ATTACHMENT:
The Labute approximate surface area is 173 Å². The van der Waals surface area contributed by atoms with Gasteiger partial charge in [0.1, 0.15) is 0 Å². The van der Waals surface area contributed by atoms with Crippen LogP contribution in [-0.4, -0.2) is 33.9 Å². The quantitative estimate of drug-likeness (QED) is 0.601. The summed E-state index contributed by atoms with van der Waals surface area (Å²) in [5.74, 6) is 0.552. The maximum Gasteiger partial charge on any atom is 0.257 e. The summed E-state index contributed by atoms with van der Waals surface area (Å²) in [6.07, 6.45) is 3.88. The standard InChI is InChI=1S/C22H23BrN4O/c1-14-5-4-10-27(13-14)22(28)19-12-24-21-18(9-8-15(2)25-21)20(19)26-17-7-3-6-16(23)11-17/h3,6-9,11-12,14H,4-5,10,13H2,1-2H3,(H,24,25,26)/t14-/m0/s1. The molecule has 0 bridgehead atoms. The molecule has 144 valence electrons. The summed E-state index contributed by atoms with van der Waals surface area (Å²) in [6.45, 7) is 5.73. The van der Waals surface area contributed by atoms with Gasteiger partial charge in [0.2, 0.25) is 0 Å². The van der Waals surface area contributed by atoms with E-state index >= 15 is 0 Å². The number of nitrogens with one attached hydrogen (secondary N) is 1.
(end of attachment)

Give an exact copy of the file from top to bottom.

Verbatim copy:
The Labute approximate surface area is 173 Å². The van der Waals surface area contributed by atoms with Gasteiger partial charge in [0.1, 0.15) is 0 Å². The van der Waals surface area contributed by atoms with Crippen LogP contribution in [-0.4, -0.2) is 33.9 Å². The quantitative estimate of drug-likeness (QED) is 0.601. The summed E-state index contributed by atoms with van der Waals surface area (Å²) in [5.74, 6) is 0.552. The maximum Gasteiger partial charge on any atom is 0.257 e. The summed E-state index contributed by atoms with van der Waals surface area (Å²) in [6.07, 6.45) is 3.88. The standard InChI is InChI=1S/C22H23BrN4O/c1-14-5-4-10-27(13-14)22(28)19-12-24-21-18(9-8-15(2)25-21)20(19)26-17-7-3-6-16(23)11-17/h3,6-9,11-12,14H,4-5,10,13H2,1-2H3,(H,24,25,26)/t14-/m0/s1. The molecule has 0 bridgehead atoms. The molecule has 144 valence electrons. The summed E-state index contributed by atoms with van der Waals surface area (Å²) in [6.45, 7) is 5.73. The van der Waals surface area contributed by atoms with Gasteiger partial charge in [0.2, 0.25) is 0 Å². The van der Waals surface area contributed by atoms with E-state index >= 15 is 0 Å². The number of nitrogens with one attached hydrogen (secondary N) is 1.